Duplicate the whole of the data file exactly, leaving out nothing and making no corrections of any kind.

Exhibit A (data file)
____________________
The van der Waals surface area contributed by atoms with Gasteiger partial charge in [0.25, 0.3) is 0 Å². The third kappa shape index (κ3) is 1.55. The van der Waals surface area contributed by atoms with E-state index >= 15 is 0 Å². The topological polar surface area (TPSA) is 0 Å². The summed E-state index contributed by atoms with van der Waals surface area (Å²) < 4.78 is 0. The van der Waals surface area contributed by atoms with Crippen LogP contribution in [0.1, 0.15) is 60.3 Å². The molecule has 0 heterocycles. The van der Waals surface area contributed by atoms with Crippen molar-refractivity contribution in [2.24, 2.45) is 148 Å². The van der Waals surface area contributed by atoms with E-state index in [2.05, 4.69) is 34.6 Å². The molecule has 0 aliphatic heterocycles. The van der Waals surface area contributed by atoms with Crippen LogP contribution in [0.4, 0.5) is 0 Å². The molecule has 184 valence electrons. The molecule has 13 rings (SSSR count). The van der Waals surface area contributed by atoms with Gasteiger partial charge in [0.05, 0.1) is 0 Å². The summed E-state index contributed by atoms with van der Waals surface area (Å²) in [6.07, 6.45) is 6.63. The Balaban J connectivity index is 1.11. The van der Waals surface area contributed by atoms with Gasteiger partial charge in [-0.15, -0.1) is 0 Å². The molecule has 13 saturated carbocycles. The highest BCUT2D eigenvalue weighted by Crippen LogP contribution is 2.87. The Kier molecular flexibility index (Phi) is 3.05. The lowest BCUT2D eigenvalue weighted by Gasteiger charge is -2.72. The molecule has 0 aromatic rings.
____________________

The van der Waals surface area contributed by atoms with Gasteiger partial charge in [0.25, 0.3) is 0 Å². The third kappa shape index (κ3) is 1.55. The van der Waals surface area contributed by atoms with E-state index >= 15 is 0 Å². The topological polar surface area (TPSA) is 0 Å². The summed E-state index contributed by atoms with van der Waals surface area (Å²) < 4.78 is 0. The van der Waals surface area contributed by atoms with Crippen LogP contribution in [0.1, 0.15) is 60.3 Å². The molecule has 0 heterocycles. The van der Waals surface area contributed by atoms with Crippen molar-refractivity contribution in [2.24, 2.45) is 148 Å². The van der Waals surface area contributed by atoms with E-state index in [2.05, 4.69) is 34.6 Å². The molecule has 0 aliphatic heterocycles. The van der Waals surface area contributed by atoms with Crippen LogP contribution in [0.4, 0.5) is 0 Å². The molecule has 184 valence electrons. The molecule has 13 rings (SSSR count). The van der Waals surface area contributed by atoms with Gasteiger partial charge in [0.05, 0.1) is 0 Å². The summed E-state index contributed by atoms with van der Waals surface area (Å²) in [6.07, 6.45) is 6.63. The Balaban J connectivity index is 1.11. The van der Waals surface area contributed by atoms with Gasteiger partial charge in [-0.15, -0.1) is 0 Å². The molecule has 13 saturated carbocycles. The highest BCUT2D eigenvalue weighted by Crippen LogP contribution is 2.87. The Kier molecular flexibility index (Phi) is 3.05. The lowest BCUT2D eigenvalue weighted by Gasteiger charge is -2.72. The molecule has 0 aromatic rings.